Could Spielberg brag about ‘Need for Speed’?

By Gary Clift

Poor Steven Spielberg. He’s running the Dreamworks movie studio’s live-action unit, or so one reads.

They don’t make very many movies, so each new one is very important to the company’s financial health.

Anyone who watches “Need for Speed,” their most recent release, will acknowledge that the outfit put money and thought into the film, and that it should make them some money.

But is newbie director Scott Waugh’s“Need for Speed” the kind of project Spielberg can brag about? After all, what is it? A movie with the plot sophistication of one of the “Step Up” pictures. A new “Smokey and the Bandit,” except with “Fast and Furious” style road racing. Something that features Michael Keaton as a crazed illegal race promoter who also runs an internet call-in show.

How derivative and romantic do you want to go to sell movie tickets?

Here’s the film’s ridiculous story: A mechanic named Marshall (Aaron Paul) has a good crew working for him and has success as a local racing illegally in his vintage GTO. But he is broke and has lost his girl to rich rival racer Dino (Domenic Cooper).

So he contracts to complete the refurbishment of the last real Shelby Mustang, a car Dino owns. After they sell it to a millionaire represented by a young English woman named Julia, Dino produces three different colored but otherwise identical cars. He will race Marshall and Marshall’s sidekick Pete, the girlfriend’s brother. The winner gets all the money from the Mustang sale.

Given the other traffic on the roads and the cops and so on, this is a fairly hairy race. But Marshall is going to win when evil villain Dino nudges Pete’s car, causing it to jump into the air and crash, burning. Then M goes back to try to save the kid, but Dino drives on, later hiding his car. M is convicted of road racing and of causing the wreck. He goes to jail for two years.

When he gets out, he has a plan to get revenge. Viewers may not understand how beating Dino in another race will be fitting pay-back, but the movie insists. The race is another illegal one, sponsored by a retired driver named Monarch, a guy who has a webcast call-in show about the state of illegal road racing throughout the country. Remember how the “Step Up” movies implied that the country was split up into different regions of break-dancing “crew” competitions?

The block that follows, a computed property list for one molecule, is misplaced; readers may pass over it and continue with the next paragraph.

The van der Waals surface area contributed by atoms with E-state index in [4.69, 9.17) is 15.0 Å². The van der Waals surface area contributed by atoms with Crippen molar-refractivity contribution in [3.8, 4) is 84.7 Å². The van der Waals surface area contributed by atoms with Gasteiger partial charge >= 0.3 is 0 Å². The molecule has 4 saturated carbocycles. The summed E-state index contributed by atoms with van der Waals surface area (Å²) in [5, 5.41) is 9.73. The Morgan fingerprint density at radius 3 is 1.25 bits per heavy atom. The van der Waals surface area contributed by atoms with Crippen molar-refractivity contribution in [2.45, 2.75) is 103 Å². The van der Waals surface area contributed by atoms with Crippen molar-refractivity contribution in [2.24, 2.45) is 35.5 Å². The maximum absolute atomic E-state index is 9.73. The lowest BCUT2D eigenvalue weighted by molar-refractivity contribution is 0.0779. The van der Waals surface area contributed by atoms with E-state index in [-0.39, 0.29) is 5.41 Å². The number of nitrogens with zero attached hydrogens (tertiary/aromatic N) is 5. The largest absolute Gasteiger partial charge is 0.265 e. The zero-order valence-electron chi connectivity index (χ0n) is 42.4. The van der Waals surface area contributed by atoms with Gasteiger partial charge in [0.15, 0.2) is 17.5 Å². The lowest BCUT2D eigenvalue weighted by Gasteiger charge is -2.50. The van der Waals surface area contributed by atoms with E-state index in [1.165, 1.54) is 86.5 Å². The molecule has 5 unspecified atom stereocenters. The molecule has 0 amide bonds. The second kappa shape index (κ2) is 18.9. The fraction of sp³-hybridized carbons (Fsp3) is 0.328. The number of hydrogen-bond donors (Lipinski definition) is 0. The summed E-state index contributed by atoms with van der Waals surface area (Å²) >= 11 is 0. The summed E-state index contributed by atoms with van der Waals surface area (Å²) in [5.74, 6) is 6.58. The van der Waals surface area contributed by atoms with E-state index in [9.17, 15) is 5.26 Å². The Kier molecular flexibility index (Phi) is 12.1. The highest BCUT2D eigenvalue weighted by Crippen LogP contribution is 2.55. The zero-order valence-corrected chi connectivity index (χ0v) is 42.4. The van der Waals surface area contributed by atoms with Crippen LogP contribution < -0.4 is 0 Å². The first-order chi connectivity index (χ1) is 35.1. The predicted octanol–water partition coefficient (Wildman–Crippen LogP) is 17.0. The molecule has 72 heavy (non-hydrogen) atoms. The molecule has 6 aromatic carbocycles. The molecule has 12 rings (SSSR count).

The owner of the Mustang agrees to let Marshall the felon drive it in Monarch’s San Francisco area race. But Marshall will first have to drive the car from the east to the bay area in two days, and he’ll have to take Julia along with him. Our hero’s old collaborating mechanics are along to help out, two in a truck and one in a series of borrowed aircraft.

Breaking parole, Marshall drives first to Detroit to taunt Dino momentarily. Then to Nebraska, for reasons I didn’t get. And then west. Dino puts out the word that he will pay for anyone who keeps Marshall from reaching the starting line, and this makes for a couple of amusing if completely unbelievable ambush avoidances, one involving the Mustang being hoisted into the air by an army helicopter just as Marshall drives it over a cliff. That’s the sort of movie this is.

Marshall arrives in the city of the golden gate. Then his $3,000,000 car is smashed by one of Dino’s minions. Julia is rushed to the hospital. Who will step forward to offer our hero what car to use in tomorrow’s big race?

The driving scenes work pretty well here. It is lucky they take up so much of the film, because whenever Marshall isn’t driving, we become aware of how silly the story is. And then there’s Julia. Having discovered how winning Imogen Poots can be when she starred in Dreamworks’ recent and laudable re-make of “Fright Night,” the studio has cast her in the female lead. Goofy-looking though she may be, when Poots is on screen, she becomes the focus of attention.

The film was edited well. It is full and big as well as quick. It is sort of fun to watch. But in the back of one’s mind, one is always aware how unreal and inconsequential it is. And then, consider this: if Dreamworks makes a lot of money on a film like this, are they going to reinvest it making first class films? I’m not sure their recent releases suggest they have that vision of their business.

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